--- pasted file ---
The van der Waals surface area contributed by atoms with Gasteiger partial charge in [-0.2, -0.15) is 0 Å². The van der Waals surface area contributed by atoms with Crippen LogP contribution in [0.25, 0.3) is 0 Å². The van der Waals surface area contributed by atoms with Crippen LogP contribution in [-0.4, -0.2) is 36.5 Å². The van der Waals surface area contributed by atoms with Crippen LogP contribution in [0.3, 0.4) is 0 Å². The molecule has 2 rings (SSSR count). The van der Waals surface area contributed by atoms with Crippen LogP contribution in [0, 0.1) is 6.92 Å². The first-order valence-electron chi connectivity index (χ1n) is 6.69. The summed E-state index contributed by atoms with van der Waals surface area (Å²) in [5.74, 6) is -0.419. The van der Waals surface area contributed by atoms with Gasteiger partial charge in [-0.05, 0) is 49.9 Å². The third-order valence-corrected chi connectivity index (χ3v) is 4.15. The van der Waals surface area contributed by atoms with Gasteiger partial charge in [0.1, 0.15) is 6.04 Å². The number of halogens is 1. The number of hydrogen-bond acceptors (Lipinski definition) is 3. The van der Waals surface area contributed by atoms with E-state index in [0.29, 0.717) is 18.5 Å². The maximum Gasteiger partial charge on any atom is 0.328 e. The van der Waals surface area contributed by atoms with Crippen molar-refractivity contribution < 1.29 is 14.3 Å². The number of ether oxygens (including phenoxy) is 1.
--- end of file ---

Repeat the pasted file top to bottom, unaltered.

The van der Waals surface area contributed by atoms with Gasteiger partial charge in [-0.2, -0.15) is 0 Å². The van der Waals surface area contributed by atoms with Crippen LogP contribution in [0.25, 0.3) is 0 Å². The van der Waals surface area contributed by atoms with Crippen LogP contribution in [-0.4, -0.2) is 36.5 Å². The van der Waals surface area contributed by atoms with Crippen LogP contribution in [0.3, 0.4) is 0 Å². The molecule has 2 rings (SSSR count). The van der Waals surface area contributed by atoms with Crippen LogP contribution in [0, 0.1) is 6.92 Å². The first-order valence-electron chi connectivity index (χ1n) is 6.69. The summed E-state index contributed by atoms with van der Waals surface area (Å²) in [5.74, 6) is -0.419. The van der Waals surface area contributed by atoms with Gasteiger partial charge in [-0.05, 0) is 49.9 Å². The third-order valence-corrected chi connectivity index (χ3v) is 4.15. The van der Waals surface area contributed by atoms with Gasteiger partial charge in [0.1, 0.15) is 6.04 Å². The number of halogens is 1. The number of hydrogen-bond acceptors (Lipinski definition) is 3. The van der Waals surface area contributed by atoms with E-state index in [0.29, 0.717) is 18.5 Å². The maximum Gasteiger partial charge on any atom is 0.328 e. The van der Waals surface area contributed by atoms with Crippen molar-refractivity contribution < 1.29 is 14.3 Å². The number of ether oxygens (including phenoxy) is 1.